Monday, 27 May 2019

Lessons I learned from a book character


I’m not sure I’ve ever been a person to learn lessons from books. I always hated trying to draw things from texts in my English literature class. So what I’m about to say I learned may well be the complete opposite of what the author wanted, but here we go.

Anne Shirley – I loved all the “Anne of Green Gables” series, but what I particularly liked about Anne was her ability to find beauty in all things, starting with the Avenue (or the White Way of Delight) and continuing up into her adulthood. I also try to find beauty wherever I can.

Ian Malcolm – I’m not going to pretend I understood all the chaos theory in the “Jurassic Park” novels, but if there was one thing it did demonstrate, it is that when people claim they know exactly what will happen they probably don’t. Which is always helpful, as there are lots of people who think they do.

Dr John Watson – Possibly an unusual lesson in this instance, as it refers to the writing rather than the character. One thing I always have hated in books and films is “insta-love”, the ability of a character to fall in love at first sight with absolutely no reason for it. Dr Watson proved that it is possible to write love at first sight and be convincing, which has inspired me to use that trope once or twice and attempt to do so in a convincing way.

So what lessons have you learned from book characters?

Monday, 13 May 2019

Favourite TV shows and why


I’m not ashamed to admit I like junk TV. I wish I could claim to watch something with some merit to it like Game of Thrones. But apart from nature documentaries (I do love David Attenborough) my tastes, I have to say, run a little lower-level.

·         Dragon’s Den. Apart from the vicarious cringe I get when someone forgets all their figures in the face of the Dragons, what I particularly like is finding new small businesses I can use. I still get my yearly advent calendar from Snaffling Pig, a company which sells flavoured pork scratchings.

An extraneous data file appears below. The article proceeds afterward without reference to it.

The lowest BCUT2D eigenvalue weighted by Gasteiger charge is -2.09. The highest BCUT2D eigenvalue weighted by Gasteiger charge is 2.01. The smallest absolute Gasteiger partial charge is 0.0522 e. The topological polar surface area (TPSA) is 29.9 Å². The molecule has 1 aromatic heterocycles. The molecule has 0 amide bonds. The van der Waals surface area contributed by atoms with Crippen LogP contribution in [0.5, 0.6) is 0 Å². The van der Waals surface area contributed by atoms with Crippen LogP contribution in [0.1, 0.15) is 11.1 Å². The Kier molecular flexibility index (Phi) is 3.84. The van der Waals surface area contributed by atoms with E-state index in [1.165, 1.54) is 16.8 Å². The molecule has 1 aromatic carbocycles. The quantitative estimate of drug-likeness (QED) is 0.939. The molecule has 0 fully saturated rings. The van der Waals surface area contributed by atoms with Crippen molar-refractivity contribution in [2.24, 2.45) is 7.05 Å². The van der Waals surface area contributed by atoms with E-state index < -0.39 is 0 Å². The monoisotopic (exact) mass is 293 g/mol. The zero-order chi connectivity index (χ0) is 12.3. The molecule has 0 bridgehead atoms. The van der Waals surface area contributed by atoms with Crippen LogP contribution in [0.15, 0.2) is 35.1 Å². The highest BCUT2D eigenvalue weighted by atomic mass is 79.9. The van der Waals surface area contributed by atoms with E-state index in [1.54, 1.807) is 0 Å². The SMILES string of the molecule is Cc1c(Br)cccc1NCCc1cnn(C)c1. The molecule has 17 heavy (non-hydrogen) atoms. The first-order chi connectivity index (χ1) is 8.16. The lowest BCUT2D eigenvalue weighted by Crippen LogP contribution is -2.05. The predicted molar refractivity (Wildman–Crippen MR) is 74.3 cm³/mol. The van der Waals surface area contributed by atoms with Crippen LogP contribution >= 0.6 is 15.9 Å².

·         Judge Rinder. Yeah, I know, it’s only one step up from Jeremy Kyle, but it’s a good way to relax after a long day at the office. And a reminder to always get a contract when lending money to family.

·         My Cat From Hell. I would love to see what Jackson Galaxy would make of my two cats, who have no idea how to play and who like to leave socks all over the house.

·         Great British Bake Off. And all its spin-offs. I can’t bake, but I love to watch the complicated concoctions the contestants have to come up with.

So what do you like to watch?

Monday, 6 May 2019

Books I want youth to discover


Now this was an interesting one from Long and Short Reviews. I’m not sure I’m seasoned enough to be telling youth what to read (and slightly depressed that I no longer count as youth). However,  I can think of a few books that could potentially go overlooked...

·         The Tenant of Wildfell Hall – Anne Bronte. Anne is my favourite Bronte sister but often gets forgotten in favour of Charlotte and Emily, even though this book was a bestseller in its day and considered shocking for its views on religion and marriage. I was very proud to work on adapting this one for the Clandestine Classics line, although I would certainly recommend reading the original first.

·         Emma – Jane Austen. Again “Pride and Prejudice” tends to be the one people think of first, but I have always preferred “Emma” for its wit, wordplay and narrative style. And frankly, while I love Mr Darcy, I’d still take Mr Knightley any day.

·         The Sherlock Holmes series – Arthur Conan Doyle. Okay, not just one book, but having met a teenager recently who had no idea that Sherlock Holmes existed outside of Benedict Cumberbatch, I think these deserve mentioning. I’ve read a lot of continuations of the series by various writers, but nothing tops the original stories.

So what do you think the youth of today should discover?